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Though California primary voters supported U.S. Sen. Dianne Feinstein by a huge margin, state party insiders are readying for a fight over choosing a favorite in her general election race against fellow Democrat state Sen. Kevin de León.

Feinstein, in an apparent attempt to avoid what could be an embarrassing loss, on Tuesday called for unity and urged party leaders to decline to endorse anyone at the upcoming executive board meeting where the endorsement question will be decided.

The article goes on to state the following:

“Republicans would like nothing more than to see Democrats fighting each other, and a formal endorsement in our race will divide our party at the exact time we need to come together and focus on the general election,” Feinstein, who is seeking a fifth full term, wrote in an email to state Democrats.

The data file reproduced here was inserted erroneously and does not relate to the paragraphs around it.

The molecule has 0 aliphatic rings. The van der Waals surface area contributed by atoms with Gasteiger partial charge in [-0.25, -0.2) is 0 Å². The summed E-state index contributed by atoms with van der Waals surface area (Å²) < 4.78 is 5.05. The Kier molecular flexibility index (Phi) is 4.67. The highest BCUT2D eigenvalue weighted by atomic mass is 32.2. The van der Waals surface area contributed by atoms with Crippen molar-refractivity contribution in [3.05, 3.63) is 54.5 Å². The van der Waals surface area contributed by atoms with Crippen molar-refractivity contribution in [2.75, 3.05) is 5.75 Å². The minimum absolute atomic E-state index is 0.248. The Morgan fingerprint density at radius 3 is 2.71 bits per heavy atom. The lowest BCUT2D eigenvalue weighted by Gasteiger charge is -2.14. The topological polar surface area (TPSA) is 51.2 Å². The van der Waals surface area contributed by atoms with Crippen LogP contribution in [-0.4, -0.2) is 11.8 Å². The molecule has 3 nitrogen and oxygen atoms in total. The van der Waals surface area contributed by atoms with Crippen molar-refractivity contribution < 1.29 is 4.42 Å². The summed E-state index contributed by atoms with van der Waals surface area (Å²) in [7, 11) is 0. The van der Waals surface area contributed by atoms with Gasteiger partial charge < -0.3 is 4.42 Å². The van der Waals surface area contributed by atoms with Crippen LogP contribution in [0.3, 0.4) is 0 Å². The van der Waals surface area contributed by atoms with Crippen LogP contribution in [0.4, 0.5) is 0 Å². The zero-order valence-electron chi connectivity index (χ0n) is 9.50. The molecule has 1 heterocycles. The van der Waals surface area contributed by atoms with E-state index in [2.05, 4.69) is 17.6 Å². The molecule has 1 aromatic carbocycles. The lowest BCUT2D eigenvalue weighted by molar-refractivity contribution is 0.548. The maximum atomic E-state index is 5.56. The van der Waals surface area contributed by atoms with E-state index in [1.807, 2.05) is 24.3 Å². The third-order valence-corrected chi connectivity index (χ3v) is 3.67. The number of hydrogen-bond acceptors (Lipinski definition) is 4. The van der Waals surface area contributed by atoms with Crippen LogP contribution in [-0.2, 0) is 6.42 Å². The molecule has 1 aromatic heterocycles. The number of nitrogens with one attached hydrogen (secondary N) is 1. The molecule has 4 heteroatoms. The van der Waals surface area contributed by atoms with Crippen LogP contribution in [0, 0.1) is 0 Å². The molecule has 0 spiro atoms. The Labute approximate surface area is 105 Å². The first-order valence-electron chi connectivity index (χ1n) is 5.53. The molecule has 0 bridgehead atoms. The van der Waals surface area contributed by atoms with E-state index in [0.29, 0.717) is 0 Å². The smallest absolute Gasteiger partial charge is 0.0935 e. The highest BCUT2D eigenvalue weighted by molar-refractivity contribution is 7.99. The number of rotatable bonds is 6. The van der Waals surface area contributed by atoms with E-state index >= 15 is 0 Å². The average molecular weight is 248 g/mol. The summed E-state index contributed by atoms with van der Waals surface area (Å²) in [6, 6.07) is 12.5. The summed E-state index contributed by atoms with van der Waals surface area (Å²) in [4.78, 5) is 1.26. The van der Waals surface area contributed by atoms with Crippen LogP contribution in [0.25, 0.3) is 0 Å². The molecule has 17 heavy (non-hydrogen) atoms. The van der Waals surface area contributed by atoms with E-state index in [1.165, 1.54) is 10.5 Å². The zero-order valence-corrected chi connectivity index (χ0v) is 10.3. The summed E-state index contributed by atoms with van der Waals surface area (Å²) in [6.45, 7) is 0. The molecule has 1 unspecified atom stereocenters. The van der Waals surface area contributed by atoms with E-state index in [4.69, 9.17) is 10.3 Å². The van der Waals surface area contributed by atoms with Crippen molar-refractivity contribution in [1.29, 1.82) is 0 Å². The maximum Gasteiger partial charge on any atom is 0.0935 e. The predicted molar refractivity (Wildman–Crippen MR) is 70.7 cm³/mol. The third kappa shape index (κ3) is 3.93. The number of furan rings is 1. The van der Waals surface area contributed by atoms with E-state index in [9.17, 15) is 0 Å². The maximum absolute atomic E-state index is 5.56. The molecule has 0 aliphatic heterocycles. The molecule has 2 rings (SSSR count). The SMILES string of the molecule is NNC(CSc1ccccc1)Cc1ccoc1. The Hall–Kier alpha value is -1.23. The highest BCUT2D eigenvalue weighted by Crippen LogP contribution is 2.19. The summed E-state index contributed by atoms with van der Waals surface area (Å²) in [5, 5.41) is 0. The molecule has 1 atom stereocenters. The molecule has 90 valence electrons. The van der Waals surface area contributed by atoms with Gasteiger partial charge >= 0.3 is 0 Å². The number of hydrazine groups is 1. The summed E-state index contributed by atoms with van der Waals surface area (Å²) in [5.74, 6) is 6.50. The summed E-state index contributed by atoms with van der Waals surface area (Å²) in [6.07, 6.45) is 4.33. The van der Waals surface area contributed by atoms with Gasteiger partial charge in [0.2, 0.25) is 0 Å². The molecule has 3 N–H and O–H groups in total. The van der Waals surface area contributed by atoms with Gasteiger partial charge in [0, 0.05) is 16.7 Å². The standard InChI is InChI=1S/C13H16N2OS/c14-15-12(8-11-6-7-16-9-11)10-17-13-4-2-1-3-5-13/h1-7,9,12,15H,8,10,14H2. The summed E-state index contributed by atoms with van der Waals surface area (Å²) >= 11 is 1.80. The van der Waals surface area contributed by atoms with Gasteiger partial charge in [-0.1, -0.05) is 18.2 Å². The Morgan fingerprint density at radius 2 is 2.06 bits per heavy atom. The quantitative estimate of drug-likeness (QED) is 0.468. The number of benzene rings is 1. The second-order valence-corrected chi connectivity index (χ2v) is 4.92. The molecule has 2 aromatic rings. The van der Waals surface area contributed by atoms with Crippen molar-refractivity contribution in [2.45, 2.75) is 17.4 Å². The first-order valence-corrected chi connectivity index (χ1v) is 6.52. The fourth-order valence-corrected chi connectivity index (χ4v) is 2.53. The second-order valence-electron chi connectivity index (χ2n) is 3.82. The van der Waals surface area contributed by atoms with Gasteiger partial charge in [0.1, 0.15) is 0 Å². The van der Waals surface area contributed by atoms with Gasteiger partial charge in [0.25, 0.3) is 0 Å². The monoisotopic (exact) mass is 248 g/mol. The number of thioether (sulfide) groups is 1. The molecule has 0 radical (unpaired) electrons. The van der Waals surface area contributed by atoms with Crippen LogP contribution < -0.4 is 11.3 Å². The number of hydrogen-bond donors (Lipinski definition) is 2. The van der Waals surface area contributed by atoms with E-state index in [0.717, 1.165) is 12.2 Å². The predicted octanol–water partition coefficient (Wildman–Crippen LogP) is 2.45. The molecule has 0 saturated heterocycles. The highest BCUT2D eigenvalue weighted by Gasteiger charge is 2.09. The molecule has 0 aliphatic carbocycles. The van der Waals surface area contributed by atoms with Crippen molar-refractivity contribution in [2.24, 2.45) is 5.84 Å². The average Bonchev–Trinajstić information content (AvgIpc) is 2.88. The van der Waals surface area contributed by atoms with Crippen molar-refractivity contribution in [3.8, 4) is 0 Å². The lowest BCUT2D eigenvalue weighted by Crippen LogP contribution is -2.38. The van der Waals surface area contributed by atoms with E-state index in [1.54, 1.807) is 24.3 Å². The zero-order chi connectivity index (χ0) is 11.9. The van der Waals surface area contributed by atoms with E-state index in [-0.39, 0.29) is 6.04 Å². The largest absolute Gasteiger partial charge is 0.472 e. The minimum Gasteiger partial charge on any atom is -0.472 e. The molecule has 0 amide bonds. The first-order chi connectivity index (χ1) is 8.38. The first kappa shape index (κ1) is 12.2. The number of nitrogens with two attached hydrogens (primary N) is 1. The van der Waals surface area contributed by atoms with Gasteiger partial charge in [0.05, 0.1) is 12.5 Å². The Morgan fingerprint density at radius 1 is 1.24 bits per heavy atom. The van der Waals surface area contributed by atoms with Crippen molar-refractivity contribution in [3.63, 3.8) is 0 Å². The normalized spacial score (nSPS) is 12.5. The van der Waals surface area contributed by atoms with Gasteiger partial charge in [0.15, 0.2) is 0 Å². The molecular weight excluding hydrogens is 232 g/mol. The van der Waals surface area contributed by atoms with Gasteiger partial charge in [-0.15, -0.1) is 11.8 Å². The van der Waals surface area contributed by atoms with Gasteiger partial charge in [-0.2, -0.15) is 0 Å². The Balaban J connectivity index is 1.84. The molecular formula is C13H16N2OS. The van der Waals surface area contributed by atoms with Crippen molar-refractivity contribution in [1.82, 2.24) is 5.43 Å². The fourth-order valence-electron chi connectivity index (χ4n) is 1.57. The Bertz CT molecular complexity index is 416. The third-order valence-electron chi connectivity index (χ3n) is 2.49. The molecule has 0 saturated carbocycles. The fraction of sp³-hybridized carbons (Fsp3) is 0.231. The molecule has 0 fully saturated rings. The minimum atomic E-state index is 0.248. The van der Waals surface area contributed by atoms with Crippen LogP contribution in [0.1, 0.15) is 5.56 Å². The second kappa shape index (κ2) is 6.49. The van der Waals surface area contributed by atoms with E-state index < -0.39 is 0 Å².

The drama over an official endorsement is another indication that California’s Democrat-on-Democrat fight for the Senate seat, born out of the state’s top-two primary system, is exposing fractures among the party’s moderates and progressives. Neither candidate won a primary endorsement but de León came close, winning 54% of votes, shy of the 60% needed to secure the nod. Feinstein received just 37%.

De Leon was the sponsor of the “Sanctuary State” legislation that was passed into law in California last year. The LA Times also reported:

The endorsement can come with millions of dollars of support, cash de León could use as he trails Feinstein badly in fundraising and polls. De León won his second place spot in the primary with just 12% of the vote, while Feinstein won first place with a whopping 44%.

De León has tried to tap into the newly energized liberal faction by highlighting his support for a $15-an-hour minimum wage, aggressive goals for renewable energy and single-payer healthcare. He has also dinged Feinstein, known as having moderate tendencies, for any whiff of support for President Trump, such as when she urged people to have “patience” with the president last year.

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